Appellate Judge James A. Stewart once tried rafting down the Mississippi. He got as far south as Minneapolis.
"Water brought most of our ancestors to this continent, and water took them westward into it. Water was their road to freedom, and sometimes riches, their source of inspiration and adventure."
In his opening, Jason Robards describes On the Waterways as a labor of love. The show was envisioned by a young filmmaker and put together by his father after his death in a car accident.
It follows filmmakers just out of school as they sail on the 60-foot yacht Driftwood, "a large floating mobile home with a full complement of video equipment," in its three-year mission to travel 25,000 miles from Nova Scotia to the Gulf of Mexico. Along the way, the crew takes in the scenery and gets to know the people who live along North America's rivers, lakes, and oceans.
Facts of the Case
On the Waterways first ran on PBS in 1991; it's now available on DVD in 13 episodes on four discs:
• "The Western Gulf Coast"
• "The South Atlantic"
• "Lake Superior"
• "The Ohio"
• "Tennessee-Tombigbee Waterway"
• "The Lower Mississippi"
• "The Eastern Great Lakes"
• "The Mid-Atlantic"
If some of the scenery shot from the boat doesn't make you wish you'd been on the Driftwood, there's something wrong with you. It's video shot with natural lighting, so everything doesn't look perfect. Still, the montages of wildflowers, majestic cliffs, wild animals, and pristine coastline are impressive. The crew even tracks a father and son rafting on the Mississippi in one episode. While On The Waterways is more about people than scenery, it does take the time to linger on the natural beauty of North America's coasts.
The people the crew met were interesting, and they took the time to go into detail when necessary. The stories about the people who work the waterways—river pilots, fishermen, dock workers, and oil workers, to name just a few lines—were the most intriguing to me.
On The Waterways also let people into the everyday lives of the ever changing Driftwood crew. The yacht stopped for repairs after hitting a submerged log and the crew dealt with choppy waters. Each episode shows the crew discussing what they learned in reality show style, but the best moments show the crew members getting involved, such as seeing crew members join in duck calls on the Mississippi or recoil from a noisy tractor. A touching moment comes when Canadian crew member Bill Arnold returns to a favorite island park in Toronto.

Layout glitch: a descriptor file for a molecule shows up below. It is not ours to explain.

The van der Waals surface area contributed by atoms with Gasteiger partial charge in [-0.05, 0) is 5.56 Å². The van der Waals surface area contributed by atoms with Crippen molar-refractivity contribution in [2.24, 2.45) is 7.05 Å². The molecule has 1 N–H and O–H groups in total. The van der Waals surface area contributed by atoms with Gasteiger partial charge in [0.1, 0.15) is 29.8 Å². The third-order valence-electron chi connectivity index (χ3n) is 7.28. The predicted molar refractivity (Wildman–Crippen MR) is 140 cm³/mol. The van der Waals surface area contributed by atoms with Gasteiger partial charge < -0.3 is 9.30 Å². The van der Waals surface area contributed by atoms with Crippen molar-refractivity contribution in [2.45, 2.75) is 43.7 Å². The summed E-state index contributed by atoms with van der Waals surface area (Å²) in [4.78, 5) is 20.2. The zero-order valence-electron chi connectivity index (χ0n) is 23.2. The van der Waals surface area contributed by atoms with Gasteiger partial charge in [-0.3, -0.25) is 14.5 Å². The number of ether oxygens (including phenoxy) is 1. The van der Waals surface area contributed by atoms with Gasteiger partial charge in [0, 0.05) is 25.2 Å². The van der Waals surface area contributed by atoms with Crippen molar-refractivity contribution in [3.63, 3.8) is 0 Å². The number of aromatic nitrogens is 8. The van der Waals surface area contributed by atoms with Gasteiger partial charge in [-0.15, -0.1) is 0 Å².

"Tennessee-Tombigbee Waterway," by far the show's best episode, traverses the modern canal, visiting two towns destroyed to make way for progress. It also visits Africatown, home to the descendants of freed slaves, as the community in Mobile, Ala., fights for historic status to escape demolition for commercial purposes. The theme of lost history and ways of life, always present in the series, hits home hardest in this episode. Other standout links on the journey include "The Lower Mississippi," with its emphasis on the music of the river, and "The Mid-Atlantic," which shows how life on the water may be preserved for a new generation.
On The Waterways spends a lot of time dealing with regional economic woes and environmental concerns. The young crew does a fine job of putting a human face on these issues and showing the importance of traditional industries and lifestyles. In Pittsburgh and in Thessalon, Ont., the effect of environmental rules on jobs is shown. Still, there is occasional preachiness; after watching artisans mount fish, the crew offers its own view that the fish should have been caught and released.
The big flaw with an issue-oriented emphasis, though, is that there's no attempt to follow up and show us whether the economies rebounded or the river pollution got cleaned up.
The segments on Biloxi, Miss., and New Orleans, two cities devastated by Hurricane Katrina, have an unintended irony today, more than 15 years after the show first aired. The Driftwood crew heard stories about Biloxi's recovery from past hurricanes, while a statement in Jason Robards' narration—"By all rights New Orleans should have been swept away by the Mississippi long ago"—felt like foreshadowing rather than the thankful tribute to the city it originally was, another reason why extras that update the show in some way would have been welcome.
The Rebuttal Witnesses
If you're just looking for a fun ride, go with Samantha Brown or Anthony Bourdain. These folks on the Driftwood mean to educate you about American history and the lives along its waterways. Footage of depressed towns and empty factories, without any updates to put it in context, can be, well, depressing. On the other hand, occasional scenes like a pork festival in Cincinnati or the making of saltwater taffy in Atlantic City would be right at home on the Travel Channel.
I'll also note that the more relaxed pace of On The Waterways can be too slow at times, especially if watching a couple of episodes in a row.
I also had the feeling that the episodes were not presented on this DVD in filming order.
On The Waterways is more ambitious than the average travelogue. At its best, it'll make you think about progress and tradition. Who knows? Maybe you'll go out and find a job on the locks when you finish watching. But with all the information packed in there, your head might be spinning if you sit down for a marathon.
MPI is guilty of failing to follow up on these stories, but On The Waterways, for the most part, lives up to its mission.
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